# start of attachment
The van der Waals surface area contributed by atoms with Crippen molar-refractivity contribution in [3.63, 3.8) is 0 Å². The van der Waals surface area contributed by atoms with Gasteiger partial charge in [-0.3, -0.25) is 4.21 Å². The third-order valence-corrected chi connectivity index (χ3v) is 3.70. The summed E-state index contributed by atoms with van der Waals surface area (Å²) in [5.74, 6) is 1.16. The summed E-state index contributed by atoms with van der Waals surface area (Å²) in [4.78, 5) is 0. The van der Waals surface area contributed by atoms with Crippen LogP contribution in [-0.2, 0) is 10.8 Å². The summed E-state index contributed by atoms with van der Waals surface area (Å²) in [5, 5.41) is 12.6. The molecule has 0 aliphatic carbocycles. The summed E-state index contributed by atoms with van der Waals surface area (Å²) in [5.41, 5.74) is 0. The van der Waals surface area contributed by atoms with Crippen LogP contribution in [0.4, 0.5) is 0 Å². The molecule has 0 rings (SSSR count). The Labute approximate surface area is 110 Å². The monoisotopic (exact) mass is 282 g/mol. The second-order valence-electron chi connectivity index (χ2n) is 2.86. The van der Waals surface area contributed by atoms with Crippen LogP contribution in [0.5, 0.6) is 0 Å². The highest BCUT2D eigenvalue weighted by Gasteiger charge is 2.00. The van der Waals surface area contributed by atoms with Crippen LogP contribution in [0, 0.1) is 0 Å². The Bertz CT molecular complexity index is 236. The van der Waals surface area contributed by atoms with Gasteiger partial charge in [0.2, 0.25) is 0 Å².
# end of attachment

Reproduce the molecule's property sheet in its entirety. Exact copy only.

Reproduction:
The van der Waals surface area contributed by atoms with Crippen molar-refractivity contribution in [3.63, 3.8) is 0 Å². The van der Waals surface area contributed by atoms with Gasteiger partial charge in [-0.3, -0.25) is 4.21 Å². The third-order valence-corrected chi connectivity index (χ3v) is 3.70. The summed E-state index contributed by atoms with van der Waals surface area (Å²) in [5.74, 6) is 1.16. The summed E-state index contributed by atoms with van der Waals surface area (Å²) in [4.78, 5) is 0. The van der Waals surface area contributed by atoms with Crippen LogP contribution in [-0.2, 0) is 10.8 Å². The summed E-state index contributed by atoms with van der Waals surface area (Å²) in [5, 5.41) is 12.6. The molecule has 0 aliphatic carbocycles. The summed E-state index contributed by atoms with van der Waals surface area (Å²) in [5.41, 5.74) is 0. The van der Waals surface area contributed by atoms with Crippen LogP contribution in [0.4, 0.5) is 0 Å². The molecule has 0 rings (SSSR count). The Labute approximate surface area is 110 Å². The monoisotopic (exact) mass is 282 g/mol. The second-order valence-electron chi connectivity index (χ2n) is 2.86. The van der Waals surface area contributed by atoms with Crippen LogP contribution in [0.5, 0.6) is 0 Å². The highest BCUT2D eigenvalue weighted by Gasteiger charge is 2.00. The van der Waals surface area contributed by atoms with Crippen LogP contribution in [0, 0.1) is 0 Å². The Bertz CT molecular complexity index is 236. The van der Waals surface area contributed by atoms with Gasteiger partial charge in [0.2, 0.25) is 0 Å².